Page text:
Expected Council Action
In October, the Council is expected to hold this year’s final regular briefing on the situation in Kosovo. The Special Representative and head of the UN Interim Administration Mission in Kosovo (UNMIK), Zahir Tanin, will brief on recent developments and the latest report by the Secretary-General. In line with established practice, Serbia is likely to participate at a high level while Kosovo will probably be represented by its ambassador to the US.
Key Recent Developments
In February, the Council reached an agreement on a note by the president that specified the frequency of meetings on Kosovo, namely, that the Council would hold three meetings on Kosovo in 2019 (February, June, and October) and two meetings annually starting in 2020 (April and October). Resolution 1244, which established UNMIK in 1999, did not specify the reporting cycle or the frequency of meetings. Before this year, the Council has maintained a practice of holding meetings on Kosovo at three-month intervals.
Earlier in the year, Kosovo Specialist Chambers (KSC) started conducting interviews with some former senior commanders of the Kosovo Liberation Army (KLA). Formally established in 2016, KSC is a special court based in The Hague that operates under Kosovo law and is staffed by international judges, with the mission of investigating alleged war crimes committed by the KLA during the conflict in Kosovo in the 1990s.
In July, the KSC subpoenaed Ramush Haradinaj, Kosovo’s Prime Minister, for questioning. On 19 July, Haradinaj stepped down as prime minister and travelled to The Hague several days later to face the court. Although he appeared before the KSC, Haradinaj did not answer questions and has exercised his right to remain silent as advised by his legal counsel. This was the second time Haradinaj resigned as prime minister to face allegations of war crimes. In 2005, he stepped down after he was indicted by the International Criminal Tribunal for the former Yugoslavia (ICTY). He was ultimately acquitted of all ICTY war crimes charges in 2012.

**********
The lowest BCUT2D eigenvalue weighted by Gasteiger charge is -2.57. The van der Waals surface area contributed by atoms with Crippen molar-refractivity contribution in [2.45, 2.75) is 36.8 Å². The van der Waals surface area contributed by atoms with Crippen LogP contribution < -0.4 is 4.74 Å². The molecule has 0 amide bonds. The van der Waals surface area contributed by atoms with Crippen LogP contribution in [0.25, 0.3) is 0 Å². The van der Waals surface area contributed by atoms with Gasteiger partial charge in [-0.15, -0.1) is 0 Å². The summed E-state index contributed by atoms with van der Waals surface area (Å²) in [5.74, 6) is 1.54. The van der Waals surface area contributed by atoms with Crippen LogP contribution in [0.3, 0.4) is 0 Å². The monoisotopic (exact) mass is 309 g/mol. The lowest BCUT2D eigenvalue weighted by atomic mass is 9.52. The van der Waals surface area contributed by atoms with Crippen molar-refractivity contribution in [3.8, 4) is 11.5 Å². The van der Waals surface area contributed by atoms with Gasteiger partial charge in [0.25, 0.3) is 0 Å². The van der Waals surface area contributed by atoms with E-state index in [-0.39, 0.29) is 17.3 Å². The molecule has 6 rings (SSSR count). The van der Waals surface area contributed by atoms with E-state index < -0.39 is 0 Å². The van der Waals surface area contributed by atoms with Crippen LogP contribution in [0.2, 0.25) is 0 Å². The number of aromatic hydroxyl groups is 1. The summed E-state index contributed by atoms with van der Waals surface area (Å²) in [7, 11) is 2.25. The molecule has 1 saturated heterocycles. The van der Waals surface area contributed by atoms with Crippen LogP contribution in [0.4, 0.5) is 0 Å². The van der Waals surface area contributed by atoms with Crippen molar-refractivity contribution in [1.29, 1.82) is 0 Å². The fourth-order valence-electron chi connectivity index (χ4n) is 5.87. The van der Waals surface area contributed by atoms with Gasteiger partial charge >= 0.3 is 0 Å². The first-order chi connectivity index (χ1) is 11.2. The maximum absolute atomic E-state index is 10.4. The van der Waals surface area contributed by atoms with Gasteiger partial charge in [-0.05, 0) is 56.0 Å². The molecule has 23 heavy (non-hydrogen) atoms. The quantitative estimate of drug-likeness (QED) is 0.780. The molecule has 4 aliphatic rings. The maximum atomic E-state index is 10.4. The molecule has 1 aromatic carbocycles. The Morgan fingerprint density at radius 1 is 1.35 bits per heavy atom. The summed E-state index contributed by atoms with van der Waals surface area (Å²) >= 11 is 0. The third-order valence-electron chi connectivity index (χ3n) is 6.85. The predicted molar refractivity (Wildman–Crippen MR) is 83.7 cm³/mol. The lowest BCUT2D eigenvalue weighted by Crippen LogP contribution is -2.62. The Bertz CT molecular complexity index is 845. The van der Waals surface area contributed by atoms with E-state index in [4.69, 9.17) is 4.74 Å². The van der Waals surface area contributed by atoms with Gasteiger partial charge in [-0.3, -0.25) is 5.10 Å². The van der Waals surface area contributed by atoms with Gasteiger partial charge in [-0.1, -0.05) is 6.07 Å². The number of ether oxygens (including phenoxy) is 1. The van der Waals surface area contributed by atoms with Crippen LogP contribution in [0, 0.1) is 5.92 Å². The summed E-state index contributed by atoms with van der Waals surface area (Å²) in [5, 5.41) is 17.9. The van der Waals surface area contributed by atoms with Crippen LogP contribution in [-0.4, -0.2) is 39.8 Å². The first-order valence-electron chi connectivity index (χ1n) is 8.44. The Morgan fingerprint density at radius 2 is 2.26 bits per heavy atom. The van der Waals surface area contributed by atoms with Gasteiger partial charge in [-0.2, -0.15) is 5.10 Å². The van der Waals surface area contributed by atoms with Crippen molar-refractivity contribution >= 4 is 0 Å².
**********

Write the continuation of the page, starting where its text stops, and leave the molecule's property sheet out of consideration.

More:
Immediately after he resigned as prime minister, Haradinaj called on Kosovo’s President Hashim Thaçi to organise elections so that the new government could be formed. In an extraordinary session held on 22 August, Kosovo’s lawmakers voted in favour of dissolving the parliament, triggering new elections. Several days later, Thaçi announced that elections will be held on 6 October. In a 13 September statement, EU High Representative for Foreign Affairs and Security Policy Federica Mogherini announced that the EU had dispatched an Election Observation Mission to Kosovo to focus on all aspects and stages of the electoral process. Mogherini stressed that Kosovo has remained a political priority for the EU. Furthermore, she emphasised that the elections come at a time when Kosovo needs to take decisive steps on reforms and on normalising relations with Serbia.
On the diplomatic front, there continues to be no progress in the EU-facilitated talks between Belgrade and Pristina. The relationship between the two sides was further strained last November when Kosovo imposed 100 percent tariffs on Serbian imports. Then-Prime Minister Haradinaj said publicly that the tariffs would only be lifted after Serbia recognised Kosovo. The EU and the US have since called on Kosovo to revoke the tariffs and for both parties to resume dialogue. Despite the international pressure, Kosovo has continued to maintain the tariff policy toward Serbia.